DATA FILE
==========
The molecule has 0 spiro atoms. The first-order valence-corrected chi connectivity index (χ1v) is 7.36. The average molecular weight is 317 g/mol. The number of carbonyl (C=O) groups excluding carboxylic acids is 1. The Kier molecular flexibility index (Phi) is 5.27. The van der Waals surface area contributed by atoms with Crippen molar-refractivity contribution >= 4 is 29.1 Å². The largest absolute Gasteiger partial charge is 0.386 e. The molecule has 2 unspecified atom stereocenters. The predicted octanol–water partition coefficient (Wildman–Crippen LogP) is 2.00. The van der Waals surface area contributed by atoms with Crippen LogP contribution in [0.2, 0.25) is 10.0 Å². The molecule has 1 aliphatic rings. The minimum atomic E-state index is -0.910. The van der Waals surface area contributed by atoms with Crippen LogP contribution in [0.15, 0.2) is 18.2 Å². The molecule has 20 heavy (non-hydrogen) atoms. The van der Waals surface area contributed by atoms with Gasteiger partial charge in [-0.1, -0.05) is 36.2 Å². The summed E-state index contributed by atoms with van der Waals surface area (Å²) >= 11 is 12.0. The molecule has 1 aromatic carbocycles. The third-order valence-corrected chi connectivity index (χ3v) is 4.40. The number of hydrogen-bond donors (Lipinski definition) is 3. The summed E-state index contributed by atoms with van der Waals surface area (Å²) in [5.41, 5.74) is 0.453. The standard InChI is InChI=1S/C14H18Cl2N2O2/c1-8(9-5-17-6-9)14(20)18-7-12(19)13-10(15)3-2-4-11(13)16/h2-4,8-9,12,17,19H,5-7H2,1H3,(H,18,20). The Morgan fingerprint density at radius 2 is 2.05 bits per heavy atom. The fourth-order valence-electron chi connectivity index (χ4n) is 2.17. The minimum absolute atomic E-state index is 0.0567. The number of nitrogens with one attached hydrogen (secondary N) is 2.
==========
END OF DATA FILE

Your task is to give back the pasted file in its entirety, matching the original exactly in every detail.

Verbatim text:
The molecule has 0 spiro atoms. The first-order valence-corrected chi connectivity index (χ1v) is 7.36. The average molecular weight is 317 g/mol. The number of carbonyl (C=O) groups excluding carboxylic acids is 1. The Kier molecular flexibility index (Phi) is 5.27. The van der Waals surface area contributed by atoms with Crippen molar-refractivity contribution >= 4 is 29.1 Å². The largest absolute Gasteiger partial charge is 0.386 e. The molecule has 2 unspecified atom stereocenters. The predicted octanol–water partition coefficient (Wildman–Crippen LogP) is 2.00. The van der Waals surface area contributed by atoms with Crippen LogP contribution in [0.2, 0.25) is 10.0 Å². The molecule has 1 aliphatic rings. The minimum atomic E-state index is -0.910. The van der Waals surface area contributed by atoms with Crippen LogP contribution in [0.15, 0.2) is 18.2 Å². The molecule has 20 heavy (non-hydrogen) atoms. The van der Waals surface area contributed by atoms with Gasteiger partial charge in [-0.1, -0.05) is 36.2 Å². The summed E-state index contributed by atoms with van der Waals surface area (Å²) >= 11 is 12.0. The molecule has 1 aromatic carbocycles. The third-order valence-corrected chi connectivity index (χ3v) is 4.40. The number of hydrogen-bond donors (Lipinski definition) is 3. The summed E-state index contributed by atoms with van der Waals surface area (Å²) in [5.41, 5.74) is 0.453. The standard InChI is InChI=1S/C14H18Cl2N2O2/c1-8(9-5-17-6-9)14(20)18-7-12(19)13-10(15)3-2-4-11(13)16/h2-4,8-9,12,17,19H,5-7H2,1H3,(H,18,20). The Morgan fingerprint density at radius 2 is 2.05 bits per heavy atom. The fourth-order valence-electron chi connectivity index (χ4n) is 2.17. The minimum absolute atomic E-state index is 0.0567. The number of nitrogens with one attached hydrogen (secondary N) is 2.